City of Ukiah, California

Police Department

Safety · Professionalism · Community Service

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    Reduce Crime and the Fear of Crime

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    Improve the Quality of Life in Our Neighborhoods

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    Enhance Community and Police Partnerships

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    Develop our Personnel

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    Accountable...to our Community

School’s started – What’s next?

Looking back, summer seems to have traveled by so fast. It feels like just a few days ago we were attending June’s graduation parties, finding things for our kids to do, and making summer vacation plans.

But now that our kids are back in school, have you thought about what they are doing after school?

Did you know that the most dangerous time for a student to fall victim to a crime is after school?

Crime statistics show that teens are at highest risk of becoming a victim of a violent crime in the hours immediately after school. This is also when teens are more likely to engage in risky behaviors like smoking, drinking, using drugs, or engaging in unsafe sexual activity. And victims of crime are more likely to drop out of school. In fact, www.afterschoolmatters.org reports that a student drops out of high school every 26 seconds.

A great way to combat kids dropping out of school, as well as afterschool crime, is to keep our kids busy and out of trouble. Afterschool programs are crucial in helping young people who are most at risk and searching for meaningful activities to keep them invested in their own success.

One study conducted by Northwestern University found that youth who participated in afterschool programs showed more positive youth development—specifically, significantly higher self-regulation and less problem behavior like selling drugs and participating in gang activity.

Another study, this one from the University of Chicago’s Chapin Hall Center for Children, found that kids who participate in afterschool programs were nearly two-and-a-half times more likely to graduate than students who did not participate. Those students had higher school attendance and fewer course failures than teens who did not participate in afterschool programs.

Here in Ukiah, we are lucky to have so many different ways for our kids to stay busy after school.

Teens can participate in school-sponsored activities like sports, performing arts, clubs, and academic tutoring. They can be involved with community-based activities like volunteering at the Boys & Girls Club or spending time at the Arbor on Main. Or maybe a part-time job fits the bill.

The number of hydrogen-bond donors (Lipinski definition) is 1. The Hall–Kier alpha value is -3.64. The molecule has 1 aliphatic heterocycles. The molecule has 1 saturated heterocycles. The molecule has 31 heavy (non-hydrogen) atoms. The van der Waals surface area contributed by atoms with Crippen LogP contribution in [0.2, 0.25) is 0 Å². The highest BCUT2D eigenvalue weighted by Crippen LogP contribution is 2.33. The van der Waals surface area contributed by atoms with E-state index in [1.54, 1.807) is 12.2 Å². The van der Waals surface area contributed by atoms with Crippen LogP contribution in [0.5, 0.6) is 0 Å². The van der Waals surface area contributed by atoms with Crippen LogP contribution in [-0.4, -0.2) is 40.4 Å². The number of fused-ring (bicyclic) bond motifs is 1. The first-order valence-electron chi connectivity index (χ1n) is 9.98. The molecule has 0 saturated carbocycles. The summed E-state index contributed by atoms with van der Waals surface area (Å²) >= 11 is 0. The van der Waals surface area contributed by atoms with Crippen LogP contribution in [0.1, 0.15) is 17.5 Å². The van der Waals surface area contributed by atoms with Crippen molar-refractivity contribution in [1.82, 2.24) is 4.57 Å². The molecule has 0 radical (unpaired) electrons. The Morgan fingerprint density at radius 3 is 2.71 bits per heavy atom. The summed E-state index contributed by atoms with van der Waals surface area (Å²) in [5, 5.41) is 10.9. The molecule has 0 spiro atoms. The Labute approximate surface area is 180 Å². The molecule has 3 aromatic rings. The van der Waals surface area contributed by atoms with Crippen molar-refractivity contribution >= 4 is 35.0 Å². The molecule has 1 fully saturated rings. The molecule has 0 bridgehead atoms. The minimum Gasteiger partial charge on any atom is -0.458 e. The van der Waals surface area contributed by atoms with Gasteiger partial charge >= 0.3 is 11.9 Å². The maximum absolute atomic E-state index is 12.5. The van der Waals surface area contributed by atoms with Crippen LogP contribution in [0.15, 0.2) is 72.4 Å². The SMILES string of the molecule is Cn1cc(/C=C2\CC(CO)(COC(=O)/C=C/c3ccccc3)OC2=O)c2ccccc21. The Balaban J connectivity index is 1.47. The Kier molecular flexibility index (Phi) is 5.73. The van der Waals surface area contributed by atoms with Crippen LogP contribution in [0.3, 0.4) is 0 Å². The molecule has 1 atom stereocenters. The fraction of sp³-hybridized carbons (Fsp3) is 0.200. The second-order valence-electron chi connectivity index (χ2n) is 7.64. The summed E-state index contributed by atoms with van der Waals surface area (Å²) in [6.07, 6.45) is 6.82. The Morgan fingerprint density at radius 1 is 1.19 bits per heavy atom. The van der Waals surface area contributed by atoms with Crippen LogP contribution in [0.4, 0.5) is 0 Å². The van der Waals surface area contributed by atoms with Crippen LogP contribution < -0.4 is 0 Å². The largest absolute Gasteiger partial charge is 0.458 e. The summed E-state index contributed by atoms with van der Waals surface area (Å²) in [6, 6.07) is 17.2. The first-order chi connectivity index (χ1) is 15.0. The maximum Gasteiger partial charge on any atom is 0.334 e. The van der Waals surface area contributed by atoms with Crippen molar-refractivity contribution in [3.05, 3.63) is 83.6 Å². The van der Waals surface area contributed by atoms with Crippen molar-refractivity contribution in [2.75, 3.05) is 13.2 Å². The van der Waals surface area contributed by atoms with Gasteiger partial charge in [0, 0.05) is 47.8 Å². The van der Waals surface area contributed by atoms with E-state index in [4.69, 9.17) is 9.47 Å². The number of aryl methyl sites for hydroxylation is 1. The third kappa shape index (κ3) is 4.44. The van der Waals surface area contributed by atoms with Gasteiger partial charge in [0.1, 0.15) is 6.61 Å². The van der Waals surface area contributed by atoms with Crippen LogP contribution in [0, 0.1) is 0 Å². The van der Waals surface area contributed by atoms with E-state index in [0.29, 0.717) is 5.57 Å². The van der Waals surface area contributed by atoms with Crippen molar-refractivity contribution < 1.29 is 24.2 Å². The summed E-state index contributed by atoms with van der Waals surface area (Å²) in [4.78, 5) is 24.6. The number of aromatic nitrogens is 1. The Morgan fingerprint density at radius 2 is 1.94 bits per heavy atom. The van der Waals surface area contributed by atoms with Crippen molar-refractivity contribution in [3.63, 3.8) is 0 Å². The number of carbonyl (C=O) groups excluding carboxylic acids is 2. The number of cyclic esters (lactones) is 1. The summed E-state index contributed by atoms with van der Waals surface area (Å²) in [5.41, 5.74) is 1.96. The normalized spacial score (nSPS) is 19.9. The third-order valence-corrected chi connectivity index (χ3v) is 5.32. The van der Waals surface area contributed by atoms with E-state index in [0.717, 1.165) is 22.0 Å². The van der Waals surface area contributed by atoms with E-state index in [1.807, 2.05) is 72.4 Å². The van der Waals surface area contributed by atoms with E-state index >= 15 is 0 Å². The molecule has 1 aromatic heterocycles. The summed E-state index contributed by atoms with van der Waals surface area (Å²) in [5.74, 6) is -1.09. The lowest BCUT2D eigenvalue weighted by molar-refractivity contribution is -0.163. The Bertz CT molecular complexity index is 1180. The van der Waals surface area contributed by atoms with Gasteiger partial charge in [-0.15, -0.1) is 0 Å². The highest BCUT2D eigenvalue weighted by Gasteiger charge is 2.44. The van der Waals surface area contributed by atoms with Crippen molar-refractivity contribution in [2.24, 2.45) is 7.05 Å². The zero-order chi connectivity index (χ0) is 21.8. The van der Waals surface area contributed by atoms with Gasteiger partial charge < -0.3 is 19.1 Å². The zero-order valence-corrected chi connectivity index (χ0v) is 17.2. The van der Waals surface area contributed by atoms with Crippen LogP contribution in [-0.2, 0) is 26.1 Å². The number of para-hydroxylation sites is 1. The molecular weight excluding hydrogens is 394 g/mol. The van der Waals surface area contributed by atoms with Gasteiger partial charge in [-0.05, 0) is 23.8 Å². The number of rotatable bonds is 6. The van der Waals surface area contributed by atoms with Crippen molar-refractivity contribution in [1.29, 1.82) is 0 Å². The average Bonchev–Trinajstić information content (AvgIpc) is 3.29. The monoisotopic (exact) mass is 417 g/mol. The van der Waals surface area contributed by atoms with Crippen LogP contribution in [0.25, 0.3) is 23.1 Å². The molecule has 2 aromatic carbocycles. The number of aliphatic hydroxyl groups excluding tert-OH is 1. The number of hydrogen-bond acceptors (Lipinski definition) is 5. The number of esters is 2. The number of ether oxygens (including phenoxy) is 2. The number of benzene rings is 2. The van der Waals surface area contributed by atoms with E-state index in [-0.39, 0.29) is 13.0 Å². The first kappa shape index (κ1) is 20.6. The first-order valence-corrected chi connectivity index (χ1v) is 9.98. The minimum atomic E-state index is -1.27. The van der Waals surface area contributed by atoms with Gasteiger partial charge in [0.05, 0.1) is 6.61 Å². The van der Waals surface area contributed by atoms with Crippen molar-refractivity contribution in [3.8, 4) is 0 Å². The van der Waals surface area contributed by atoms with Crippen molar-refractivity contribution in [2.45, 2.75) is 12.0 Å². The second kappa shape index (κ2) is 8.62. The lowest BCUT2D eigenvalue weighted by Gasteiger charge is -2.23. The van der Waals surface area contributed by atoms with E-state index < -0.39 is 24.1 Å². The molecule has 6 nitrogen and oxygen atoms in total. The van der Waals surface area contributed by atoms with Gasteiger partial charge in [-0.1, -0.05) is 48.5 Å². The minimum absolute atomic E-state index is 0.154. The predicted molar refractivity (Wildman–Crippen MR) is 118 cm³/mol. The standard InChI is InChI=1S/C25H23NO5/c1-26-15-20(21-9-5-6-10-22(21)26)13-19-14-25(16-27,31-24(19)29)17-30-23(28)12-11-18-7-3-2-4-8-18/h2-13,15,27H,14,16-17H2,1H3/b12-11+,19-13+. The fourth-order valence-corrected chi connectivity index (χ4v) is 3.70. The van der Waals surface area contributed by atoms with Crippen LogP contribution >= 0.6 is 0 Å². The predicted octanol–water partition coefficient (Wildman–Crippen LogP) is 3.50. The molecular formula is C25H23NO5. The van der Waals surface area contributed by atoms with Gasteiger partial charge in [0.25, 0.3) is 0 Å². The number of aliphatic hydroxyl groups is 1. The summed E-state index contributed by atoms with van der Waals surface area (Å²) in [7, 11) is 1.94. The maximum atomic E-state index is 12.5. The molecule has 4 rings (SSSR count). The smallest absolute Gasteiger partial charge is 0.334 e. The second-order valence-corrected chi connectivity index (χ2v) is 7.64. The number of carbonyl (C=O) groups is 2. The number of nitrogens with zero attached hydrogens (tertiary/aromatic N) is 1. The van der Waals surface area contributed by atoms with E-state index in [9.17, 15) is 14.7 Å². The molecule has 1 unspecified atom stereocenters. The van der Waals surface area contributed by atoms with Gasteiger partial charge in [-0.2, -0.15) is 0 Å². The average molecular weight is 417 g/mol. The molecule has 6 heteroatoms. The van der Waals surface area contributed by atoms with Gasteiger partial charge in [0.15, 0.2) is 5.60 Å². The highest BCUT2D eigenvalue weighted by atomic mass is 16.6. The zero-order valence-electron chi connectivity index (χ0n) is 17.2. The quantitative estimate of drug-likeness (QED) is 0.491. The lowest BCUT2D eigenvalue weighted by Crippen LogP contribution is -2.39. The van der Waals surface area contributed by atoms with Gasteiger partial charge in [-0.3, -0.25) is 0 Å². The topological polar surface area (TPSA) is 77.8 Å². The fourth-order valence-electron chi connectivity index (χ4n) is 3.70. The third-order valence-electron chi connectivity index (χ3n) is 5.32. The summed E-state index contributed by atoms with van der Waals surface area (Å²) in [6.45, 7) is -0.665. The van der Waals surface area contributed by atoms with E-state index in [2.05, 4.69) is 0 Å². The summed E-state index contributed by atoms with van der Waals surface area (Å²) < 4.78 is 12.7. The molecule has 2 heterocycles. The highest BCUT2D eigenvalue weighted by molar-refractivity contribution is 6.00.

Please do not accept that a teen can’t find something productive to do. The Ukiah Daily Journal publishes volunteer opportunities every week; only our lack of imagination limits what we can do.

The goal is to help teens get involved with something. From arts to sports to volunteering, there’s so much! Consider team or individual sports, martial arts, performing arts, Boys & Girls Club, playing an instrument, tutoring, Math-Engineering-Science-Achievement (MESA), organized high school clubs, or volunteering.

Each of these activities provides teenagers with experience that can help them get a job, create a resume or complete a college application. Most importantly, these activities are proven to help keep young people in school and out of trouble.

While many teens with time on their hands make good choices, some don’t. We’d all like to think our sons and daughters won’t succumb to peer pressure or curiosity, but filling their time with positive activities reduces opportunities for risky behavior. Studies show that teens who do not participate in after school activities are nearly three times more likely to skip classes, or use marijuana or other drugs.

Being involved in after school programs also offers other intangibles–the opportunity to engage in activities that help young people realize they have something to contribute to the group; the opportunity to work with diverse peers and adults to create projects, performances and presentations that receive accolades from their families and the larger community; and the opportunity to develop a vision of life's possibilities that, with commitment and persistence, are attainable.

So as we start a new school year, please remember that keeping our kids busy  after school really is important to their success—in school and beyond.

As always, our mission at UPD is simple: to make Ukiah as safe as possible. If you have suggestions on how we can improve please feel free to call me. If you would like to know more about crime in your neighborhood, you can sign up for telephone, cell phone and email notifications by clicking the Nixle button on our website: www.ukiahpolice.com.

By: Chris Dewey – Chief of Police


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Safety · Professionalism · Community Service